OB/GYN society: Changes to Title X ‘would turn back the clock on women’s health’

With just 10 days remaining until the end of the comment period for the changes to Title X proposed by HHS, the American College of Obstetrics and Gynecology, or ACOG, held a press conference with several other major health care associations to raise awareness of the threats posed by the changes.

“[Title X] is a great health success story. Unfortunately, the proposed changes to the program ... would turn back the clock on women’s health,” Hal C. Lawrence III, MD, executive VP and CEO of ACOG, said at the press conference. “Title X is the only federal program dedicated to helping low-income women gain access contraceptive care. It also plays a vital role to ensuring timely access to lifesaving preventive services.”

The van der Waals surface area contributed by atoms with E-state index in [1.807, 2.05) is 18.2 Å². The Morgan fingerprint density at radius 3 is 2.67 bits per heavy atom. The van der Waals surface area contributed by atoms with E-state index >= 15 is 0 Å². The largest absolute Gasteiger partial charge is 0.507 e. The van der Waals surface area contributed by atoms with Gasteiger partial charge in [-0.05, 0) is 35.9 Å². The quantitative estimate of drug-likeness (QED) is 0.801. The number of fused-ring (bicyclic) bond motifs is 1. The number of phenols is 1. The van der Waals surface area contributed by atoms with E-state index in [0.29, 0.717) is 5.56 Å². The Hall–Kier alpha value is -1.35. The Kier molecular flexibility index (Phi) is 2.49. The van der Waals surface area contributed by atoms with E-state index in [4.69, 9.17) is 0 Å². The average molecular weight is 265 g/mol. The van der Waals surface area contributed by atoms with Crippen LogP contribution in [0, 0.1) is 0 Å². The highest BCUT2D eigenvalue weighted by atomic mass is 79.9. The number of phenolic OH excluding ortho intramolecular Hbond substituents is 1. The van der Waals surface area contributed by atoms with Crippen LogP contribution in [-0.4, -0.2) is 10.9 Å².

Under the proposed rule, funding for programs and facilities offering abortion would be eliminated and health care providers would not be required to offer abortion counseling and would be prohibited from referring abortion as a method of family planning.

Reduced access to care

“The proposed rule threatens women’s lives by restricting access to medically accurate, preventive health care, putting more than 40% of Title X patients at risk of losing essential care,” Katie McHugh, MD, chair and junior fellow action committee of ACOG, said.

Photo of young woman at clinic
With just 10 days remaining until the end of the comment period for the changes to Title X proposed by HHS, the American College of Obstetrics and Gynecology, or ACOG, held a press conference with several other major health care associations to raise awareness of the threats posed by the changes.
Photo credit: Adobe Stock